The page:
Rajiv Bajaj Blasts Auto Cos on Emission Norms
Companies had enough time to clear inventory of old vehicles, says Bajaj Auto managing director
Mumbai | Delhi: Rajiv Bajaj, managing director of Bajaj Auto, has fired a fresh salvo against industry peers who are lobbying for a grace period in the implementation of new fuel emission norms till old stocks are exhausted.
He termed it as “downright cheating,” and said automobile companies had enough time to clear inventory. The government’s cut-off date of April1, was for sales and registration of Bharat Stage IV vehicles and not intended just for production of BS-IV vehicles, which the rest of the industry, would like to interpret, in their favour, according to Bajaj.
“Old habits die hard. Our industry has been conditioned to be pushed, kicking and screaming into adhering to new norms,” Bajaj rued. He has argued that the government has to give a strong message by not giving any amnesty and, if at all any short-term amnesty is giv- en, it should be accompanied with a “sizeable financial penalty.”
BS-IV refers to emission standards set by the government to regulate the output of air pollutants from internal combustion engines. Bajaj said the two-wheeler maker feels wronged as it made the changeover taking the deadline seriously and is ready with BS-IV compliant vehicles.
“We are already selling BS-IV vehicles. Those who have chosen to be complacent will sell their products which are polluting at lower prices. This is not fair,” he said.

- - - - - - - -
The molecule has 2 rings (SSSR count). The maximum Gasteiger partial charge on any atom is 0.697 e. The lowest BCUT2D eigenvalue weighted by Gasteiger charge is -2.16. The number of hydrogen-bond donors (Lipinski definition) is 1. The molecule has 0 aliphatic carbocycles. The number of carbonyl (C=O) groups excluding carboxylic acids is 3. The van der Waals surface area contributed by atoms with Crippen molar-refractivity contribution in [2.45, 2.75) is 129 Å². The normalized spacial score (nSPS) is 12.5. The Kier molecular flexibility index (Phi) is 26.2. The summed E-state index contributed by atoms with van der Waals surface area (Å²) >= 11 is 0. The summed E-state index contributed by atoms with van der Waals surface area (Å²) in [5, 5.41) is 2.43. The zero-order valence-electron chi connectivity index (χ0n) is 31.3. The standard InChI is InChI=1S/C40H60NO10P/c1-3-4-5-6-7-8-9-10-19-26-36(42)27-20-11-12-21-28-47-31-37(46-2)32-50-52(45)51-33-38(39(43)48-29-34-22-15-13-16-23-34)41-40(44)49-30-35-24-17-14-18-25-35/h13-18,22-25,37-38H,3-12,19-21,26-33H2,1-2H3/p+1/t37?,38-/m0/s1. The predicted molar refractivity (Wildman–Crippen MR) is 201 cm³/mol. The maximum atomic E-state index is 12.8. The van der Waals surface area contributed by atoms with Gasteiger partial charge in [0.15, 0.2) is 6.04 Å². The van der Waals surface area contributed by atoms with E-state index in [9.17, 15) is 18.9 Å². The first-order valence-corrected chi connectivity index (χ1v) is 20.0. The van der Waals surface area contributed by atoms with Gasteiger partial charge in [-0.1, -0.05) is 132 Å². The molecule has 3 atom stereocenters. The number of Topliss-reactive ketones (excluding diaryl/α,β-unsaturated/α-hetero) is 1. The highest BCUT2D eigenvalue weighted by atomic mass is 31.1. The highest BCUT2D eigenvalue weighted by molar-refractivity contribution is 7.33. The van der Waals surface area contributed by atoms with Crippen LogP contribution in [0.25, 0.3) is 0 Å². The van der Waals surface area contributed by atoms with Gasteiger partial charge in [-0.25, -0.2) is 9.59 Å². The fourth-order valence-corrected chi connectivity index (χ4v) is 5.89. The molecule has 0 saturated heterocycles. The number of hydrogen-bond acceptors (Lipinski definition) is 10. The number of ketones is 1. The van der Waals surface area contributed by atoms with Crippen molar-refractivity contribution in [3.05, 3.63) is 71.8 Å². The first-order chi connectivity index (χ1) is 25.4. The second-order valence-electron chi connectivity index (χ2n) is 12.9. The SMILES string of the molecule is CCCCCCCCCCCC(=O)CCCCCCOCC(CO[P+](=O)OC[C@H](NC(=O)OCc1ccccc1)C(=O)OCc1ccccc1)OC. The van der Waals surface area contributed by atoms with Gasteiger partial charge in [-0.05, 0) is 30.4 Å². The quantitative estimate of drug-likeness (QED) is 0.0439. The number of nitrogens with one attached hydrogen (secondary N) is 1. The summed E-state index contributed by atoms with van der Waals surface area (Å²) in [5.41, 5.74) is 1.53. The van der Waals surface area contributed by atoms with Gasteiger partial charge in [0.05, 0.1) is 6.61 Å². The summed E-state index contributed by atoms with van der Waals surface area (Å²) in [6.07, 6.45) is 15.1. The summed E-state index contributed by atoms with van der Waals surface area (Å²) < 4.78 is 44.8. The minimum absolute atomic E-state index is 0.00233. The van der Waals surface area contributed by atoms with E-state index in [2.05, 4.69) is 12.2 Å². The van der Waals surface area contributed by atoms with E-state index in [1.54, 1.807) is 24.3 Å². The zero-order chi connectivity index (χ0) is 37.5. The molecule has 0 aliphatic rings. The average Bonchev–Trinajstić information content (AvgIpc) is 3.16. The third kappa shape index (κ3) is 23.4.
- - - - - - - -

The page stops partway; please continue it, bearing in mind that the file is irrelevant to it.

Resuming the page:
Obviously, Bajaj is in a minority among his peer group. Vishnu Mathur, director general, Society of Indian Automobile Manufacturers (SIAM), strongly disagrees with the view. “Whenever there has been a change in emission norms, it has always been on the basis of date of manufacture. Even this time, the notification is very clear that the pan-India implementation of BS-IV emission norms from April 1, 2017, will be as per the date of manufacture of vehicles and not as per the date of sale or registration.” SIAM may write to the government on this issue and Bajaj Auto will ask the industry body to exclude the company from among the signatories to the letter.
With Bajaj factories producing BS-IV vehicles, which will cost about ₹ 1,000 to ₹ 7,000 more, there is a fear that his competitors models, which are of BS-III vintage, may be cheaper in the market place. “We cannot always be a mute spectator,” Bajaj added.
According to him, this time the government had set two deadlines. From April 1, 2016, new products had to be BSIV compliant. The second deadline, of April 1, 2017, was only for old models. So a year was good enough to be ready.
“The industry is used to take the government for granted and the government is often buckling under pressure,” he said.